A major revival of the Cole Porter musical High Society in London directed by Maria Friedman and staged in-the-round.

The cast featured Rupert Young as 'C.K. Dexter Haven', Jamie Parker as 'Mike Connor', Kate Fleetwood as 'Tracy Samantha Lord', Annabel Scholey as 'Liz Imbrie', Jeff Rawle as 'Uncle Willy', Barbara Flynn as 'Margaret Lord', Richard Grieve as 'George Kittredge', Christopher Ravenscroft as 'Seth Lord', and Ellie Bamber as 'Dinah Lord', with John Brannoch, Ricky Butt, Omari Douglas, Claire Doyle, Chris Ellis-Stanton, Leon Kay, Sammy Kelly, Paul Kemble, Zak Nemorin, Katherine Pearson, Philippa Stefani, Joe Stilgoe, and Rupert Young.

Directed by Maria Friedman, with choreography by Nathan M Wright, designs by Tom Pye, lighting by Peter Mumford, sound by Simon Baker.

Updated to 1958 by Maria Friedman, with book by Arthur Kopit, and with additional lyrics by Susan Birkenhead.

This was the last production at the Old Vic Theatre under the Artistic Directorship of Kevin Spacey before Matthew Warchus took over.

Kate Fleetwood's London theatre credits including playing the roles 'Goneril', opposite Simon Russell Beale as 'King Lear', in Sam Mendes' revival of William Shakespeare's play King Lear at the National Theatre's Olivier Theatre in 2014; and 'Lady Macbeth' opposite Patrick Stewart in the title role of Rupert Goold's revival of William Shakespeare's play Macbeth at the Gielgud Theatre in 2007.

Jamie Parker's London stage credits include playing the the roles of 'Guildenstern' in Trevor Nunn's revival of Tom Stoppard's play Rosencrantz and Guildenstern Are Dead at the Haymarket Theatre in 2011; and 'Oliver' in Thea Sharrock's revival of William Shakespeare's play As You Like It at the Shakespeare's Globe Theatre in 2009.

Annabel Scholey's West End theatre credits include playing the roles of 'Kate' in David Leveaux's revival of Peter Nichols' Passion Play at the Duke of York's Theatre in 2013; 'Lady Anne' in Sam Mendes' revival of William Shakespeare's Richard III at the Old Vic Theatre in 2011; and 'Julia' in Peter Hall's revival of Richard Brinsley Sheridan's The Rivals at the Haymarket Theatre in 2010.

Although best known as an award-winning musical theatre actress, Maria Friedman made her West End directing debut with an acclaimed award-winning revival of Stephen Sondheim's musical Merrily We Roll Along at the Menier Chocolate Factory in 2012, and transfer to the Harold Pinter Theatre in 2013.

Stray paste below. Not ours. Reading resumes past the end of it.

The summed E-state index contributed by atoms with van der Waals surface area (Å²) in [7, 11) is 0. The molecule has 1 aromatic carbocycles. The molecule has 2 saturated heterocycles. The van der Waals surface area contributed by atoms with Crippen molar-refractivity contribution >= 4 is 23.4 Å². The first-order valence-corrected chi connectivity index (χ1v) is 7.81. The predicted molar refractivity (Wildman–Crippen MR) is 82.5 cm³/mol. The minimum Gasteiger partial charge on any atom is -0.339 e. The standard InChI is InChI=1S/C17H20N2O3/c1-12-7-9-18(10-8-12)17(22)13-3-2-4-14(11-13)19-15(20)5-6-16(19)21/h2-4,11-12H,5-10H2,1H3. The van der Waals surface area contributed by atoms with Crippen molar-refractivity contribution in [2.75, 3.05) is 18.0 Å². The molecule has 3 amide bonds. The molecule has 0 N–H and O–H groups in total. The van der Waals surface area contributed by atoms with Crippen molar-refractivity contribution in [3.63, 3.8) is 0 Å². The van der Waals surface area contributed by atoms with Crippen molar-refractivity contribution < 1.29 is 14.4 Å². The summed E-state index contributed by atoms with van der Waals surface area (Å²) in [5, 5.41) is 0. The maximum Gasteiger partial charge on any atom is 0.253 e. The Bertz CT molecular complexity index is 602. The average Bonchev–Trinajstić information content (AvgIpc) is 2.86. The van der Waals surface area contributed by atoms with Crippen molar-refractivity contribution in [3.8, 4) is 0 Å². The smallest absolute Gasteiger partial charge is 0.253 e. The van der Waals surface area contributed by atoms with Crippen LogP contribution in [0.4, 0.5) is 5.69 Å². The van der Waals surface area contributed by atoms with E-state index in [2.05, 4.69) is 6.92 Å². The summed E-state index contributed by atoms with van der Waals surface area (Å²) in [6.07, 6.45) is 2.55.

When this production opened at the Old Vic Theatre in May 2015, Michael Billington in the Guardian said: "I can't imagine this Cole Porter musical being much better done than it is here... It all makes a festive climax to Kevin Spacey's tenure of the Old Vic Theatre." "What a treat this show is," hailed Holly Williams in the Independent. "The in-the-round staging lends a rare intimacy for a musical of this pomp, helping the effervescent cast and swinging, superb band sweep the audience up with them." Henry Hitchings in the London Evening Standard highlighted that "the highlight is a stunning rendition of Cole Porter's refreshingly naughty Let's Misbehave ó with twirling, swooping choreography by Nathan M Wright." Serena Davies in the Daily Telegraph wrote: "Well, Did You Evah? A show that looked destined for a dutiful three stars come interval time turns itself round so entirely in the second half that Kevin Spacey's final piece of programming for the Old Vic may prove one of the hits of the summer... Maria Friedman knows a thing or two about delivering barn-storming song-and-dance." Ian Shuttleworth in the Financial Times commented that "Maria Friedman's move from musical theatre performance into direction is only enhanced by her touch here... she takes care to ensure a constant yet unforced vivacity onstage... and Nathan Wright's choreography is synchronised without looking drilled." Although Quentin Letts in the Daily Mail thought that "this show is not perfect," adding that he "was unconvinced by the decision to stage it in the round," he concluded by saying: "All hail an uncomplicated, super show." Neil Norman in the Daily Express highlighed that "Maria Friedman creates a party on stage at the Old Vic for her rollicking production... The prancing ensemble of butlers and maids is a delight, bringing a flourish to the set changes as well as the dance sequences." Dominic Maxwell in the Times described as being an "elegant rendition of Cole Porterís romantic comedy musical."

High Society in London at the Old Vic Theatre previewed from 30 April 2015, opened on 14 May 2015 and closed on 22 August 2015.